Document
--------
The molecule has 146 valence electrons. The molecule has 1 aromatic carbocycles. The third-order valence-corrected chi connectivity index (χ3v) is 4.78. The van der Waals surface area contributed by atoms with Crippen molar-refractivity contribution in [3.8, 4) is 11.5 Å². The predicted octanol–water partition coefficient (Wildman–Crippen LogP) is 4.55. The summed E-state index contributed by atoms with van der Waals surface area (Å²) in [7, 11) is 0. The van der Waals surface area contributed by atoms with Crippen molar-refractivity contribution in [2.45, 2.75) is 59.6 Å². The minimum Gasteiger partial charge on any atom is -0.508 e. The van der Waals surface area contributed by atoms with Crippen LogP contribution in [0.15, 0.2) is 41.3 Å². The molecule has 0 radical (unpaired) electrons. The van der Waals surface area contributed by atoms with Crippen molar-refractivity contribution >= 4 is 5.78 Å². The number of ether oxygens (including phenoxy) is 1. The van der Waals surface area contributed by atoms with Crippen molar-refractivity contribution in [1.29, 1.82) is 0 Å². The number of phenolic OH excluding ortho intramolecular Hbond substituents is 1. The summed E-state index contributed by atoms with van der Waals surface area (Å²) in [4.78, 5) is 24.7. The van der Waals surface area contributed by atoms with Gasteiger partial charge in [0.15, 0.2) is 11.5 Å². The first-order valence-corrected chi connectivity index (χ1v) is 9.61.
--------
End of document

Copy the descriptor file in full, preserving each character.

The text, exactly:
The molecule has 146 valence electrons. The molecule has 1 aromatic carbocycles. The third-order valence-corrected chi connectivity index (χ3v) is 4.78. The van der Waals surface area contributed by atoms with Crippen molar-refractivity contribution in [3.8, 4) is 11.5 Å². The predicted octanol–water partition coefficient (Wildman–Crippen LogP) is 4.55. The summed E-state index contributed by atoms with van der Waals surface area (Å²) in [7, 11) is 0. The van der Waals surface area contributed by atoms with Crippen molar-refractivity contribution in [2.45, 2.75) is 59.6 Å². The minimum Gasteiger partial charge on any atom is -0.508 e. The van der Waals surface area contributed by atoms with Crippen LogP contribution in [0.15, 0.2) is 41.3 Å². The molecule has 0 radical (unpaired) electrons. The van der Waals surface area contributed by atoms with Crippen molar-refractivity contribution >= 4 is 5.78 Å². The number of ether oxygens (including phenoxy) is 1. The van der Waals surface area contributed by atoms with Crippen molar-refractivity contribution in [1.29, 1.82) is 0 Å². The number of phenolic OH excluding ortho intramolecular Hbond substituents is 1. The summed E-state index contributed by atoms with van der Waals surface area (Å²) in [4.78, 5) is 24.7. The van der Waals surface area contributed by atoms with Gasteiger partial charge in [0.15, 0.2) is 11.5 Å². The first-order valence-corrected chi connectivity index (χ1v) is 9.61.